7 advices that I would give to my noob self as a developer
By Luís Simões, Senior Developer @Xpand IT
As we grow up, we all have to decide what we want to do for a living. What career do we want to follow? I assume that if you are reading this, we have chosen similar paths.
Being a software developer gives us the feeling that we can change people or companies lives overnight with our solutions, and that is amazing! However, when we start this journey, we could get a little overwhelmed about how big and different this field is.
Paul Robinson, principal engineer at CircleCI, has an interesting perspective about coding, in a blog post of his wrote — “Just another day writing tomorrow’s legacy code. Coding for a living is learning for a living.” — It is an excellent way to illustrate how quickly things change in this field and how well prepared you must be. Therefore, continually improving techs, methodologies and population needs, raise endless challenges for us developers.
Considering these words, and in an attempt to help you along the way, here are seven advices that I would give my noob self as a developer to ease the journey and keep on the right track.
Practice your skills to master them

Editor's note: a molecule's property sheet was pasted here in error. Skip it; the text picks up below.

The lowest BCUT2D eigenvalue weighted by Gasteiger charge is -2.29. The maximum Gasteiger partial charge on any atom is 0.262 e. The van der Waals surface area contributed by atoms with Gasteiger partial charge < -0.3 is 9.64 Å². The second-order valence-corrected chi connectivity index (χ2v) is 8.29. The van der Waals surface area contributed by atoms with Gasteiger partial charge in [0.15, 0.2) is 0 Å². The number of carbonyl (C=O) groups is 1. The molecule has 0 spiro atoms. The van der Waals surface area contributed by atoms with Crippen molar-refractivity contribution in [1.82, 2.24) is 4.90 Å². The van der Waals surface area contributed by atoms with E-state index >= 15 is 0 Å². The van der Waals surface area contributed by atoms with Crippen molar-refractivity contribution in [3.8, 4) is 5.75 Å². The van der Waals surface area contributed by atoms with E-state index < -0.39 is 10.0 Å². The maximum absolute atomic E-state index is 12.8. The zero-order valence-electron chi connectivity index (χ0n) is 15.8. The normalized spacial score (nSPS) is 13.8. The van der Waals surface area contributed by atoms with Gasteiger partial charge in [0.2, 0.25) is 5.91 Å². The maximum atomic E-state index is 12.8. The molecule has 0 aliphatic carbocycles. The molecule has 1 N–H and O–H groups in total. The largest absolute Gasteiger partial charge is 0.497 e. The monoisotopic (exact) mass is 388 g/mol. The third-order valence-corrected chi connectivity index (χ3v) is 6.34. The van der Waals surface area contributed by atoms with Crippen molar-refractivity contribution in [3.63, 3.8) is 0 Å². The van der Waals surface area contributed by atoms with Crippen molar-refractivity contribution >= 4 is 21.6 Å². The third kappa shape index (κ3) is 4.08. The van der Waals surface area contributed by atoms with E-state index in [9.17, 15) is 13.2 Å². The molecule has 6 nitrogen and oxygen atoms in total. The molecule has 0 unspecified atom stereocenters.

There is a reason why your math teacher gave you so much homework assignments: math is all about practice. Continuous learning applies to software development domain as a whole. The more you practice, the more you learn, and the better you get. More importantly, you will be better prepared for more significant and difficult challenges.
A right way for practice is to challenge yourself to do something different, something that you know you should improve. Create a set of mini-projects of your own, maybe a hack for your everyday task that is really bothering you. This helps you in many ways: being creative, finding your own solutions, exploring new technology and fail without worries.
Embrace your failures
Don’t think you are a lost cause just because you messed up with your last commit. Don’t we tend to be afraid of seeing our code dressed in red? Or even worse: what if someone else sees it? It is not the end of the world!
Failure is typical, and we need to assume it to grow as developers and as team workers. Tackling your failures could be challenging but grants you the knowledge to prevent making the same mistakes again.
It’s hard enough to find an error in your code when you’re looking for it; it’s even harder when you’ve assumed your code is error-free.
To prevent bug scenarios, the first and important recommendation for you is to idealise, plan and struck the principles about what you are going to do. This will reduce errors along the way. Is also essential to know how to use debug tools. They are essential to know where the error is and understand what happened. With it, you have a step-by-step tool helping you dig deeper until the source of the problem and, from that point, you can start thinking about how you will get it fixed.
Say yes to the tests